Lawrence Durrell’s travel books on Corfu, Rhodes, Cyprus and Provence are books of place. To the extent that there is movement, it is not about arrival, instead about leaving. In every case these books end with a departure, traumatic or verging on the traumatic; in the case of Durrell’s last book, Caesar’s Vast Ghost, the departure is from life itself, and the book ends with a poem in which ‘time is winding down’, its last line containing a single word: ‘Goodbye’. It is the same in Durrell’s group of novels The Alexandria Quartet, in which one volume ends with a death and funeral and the other three with the narrator’s departure from Alexandria, or rather his escape.
In fact the theme of an irruption from place was anticipated by Durrell in a notebook dated 1938 when he drew a map and labelled it ‘Plan for the Book of the Dead’. This is apparently Durrell’s first mention of the Book of the Dead, his working title for the novel that would evolve into The Alexandria Quartet. At the centre of the map was the crossroads of a city, but the city was not Alexandria where Durrell would unexpectedly find himself four years later; instead this was a map of Bloomsbury and its environs.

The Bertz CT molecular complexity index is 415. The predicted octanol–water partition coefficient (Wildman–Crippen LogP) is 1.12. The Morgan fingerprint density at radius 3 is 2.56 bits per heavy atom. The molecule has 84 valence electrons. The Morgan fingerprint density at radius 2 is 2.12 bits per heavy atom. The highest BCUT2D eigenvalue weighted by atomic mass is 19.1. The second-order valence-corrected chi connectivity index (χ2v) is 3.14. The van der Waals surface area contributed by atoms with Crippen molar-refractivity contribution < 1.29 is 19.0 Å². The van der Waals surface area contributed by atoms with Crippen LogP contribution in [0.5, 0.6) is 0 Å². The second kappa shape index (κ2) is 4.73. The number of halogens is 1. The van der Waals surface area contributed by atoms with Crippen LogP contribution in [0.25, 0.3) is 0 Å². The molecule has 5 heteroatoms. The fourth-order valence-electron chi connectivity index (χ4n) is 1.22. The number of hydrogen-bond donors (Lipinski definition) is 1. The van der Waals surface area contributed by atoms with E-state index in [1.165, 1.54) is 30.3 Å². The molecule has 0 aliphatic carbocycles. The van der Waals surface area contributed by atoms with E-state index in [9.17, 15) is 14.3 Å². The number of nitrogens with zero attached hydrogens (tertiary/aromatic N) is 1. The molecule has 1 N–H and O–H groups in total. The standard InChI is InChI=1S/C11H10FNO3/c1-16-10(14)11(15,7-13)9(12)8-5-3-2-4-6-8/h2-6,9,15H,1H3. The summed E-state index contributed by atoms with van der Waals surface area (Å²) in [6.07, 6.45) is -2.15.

At the crossroads of his map, Durrell indicated Oxford Street and Tottenham Court Road. On the west side of Tottenham Court Road he marked Fitzroy Square and Howland Street, and on its east side he marked Millman Street, Guilford Street, the British Museum and the publishing offices of Faber and Faber.
|Charing Cross Road, view south from the crossroads, 1935.|
Durrell would read voraciously in the Reading Room of the British Museum, and in 1932 he moved into a flat in Guilford Street where he was soon joined by Nancy Myers—a painter at the Slade School of Fine Art—who would become his first wife. ‘Love, despair, agony’, he wrote next to his flat in Guilford Street. In an attempt to make a living doing something arty, Durrell and Nancy set up a photographic studio nearby in Millman Street. ‘Last gasp’, Durrell wrote next to Millman Street; the photographic studio failed and with it their attempt to survive in London. Supporting themselves on exiguous inheritances they soon moved to Corfu.
Now in 1938 and still only twenty-six years
old but having written The Black Book,
the novel he described as ‘my first real book’ and which won him international
recognition, and the attention of T S Eliot at Faber and Faber, Durrell was
casting his eye back over his Bloomsbury days, over a cultural environment he
had triumphantly abandoned for the Mediterranean, and was planning his Book of
|Durrell's favourite pub, the Fitzroy Tavern, Charlotte Street.|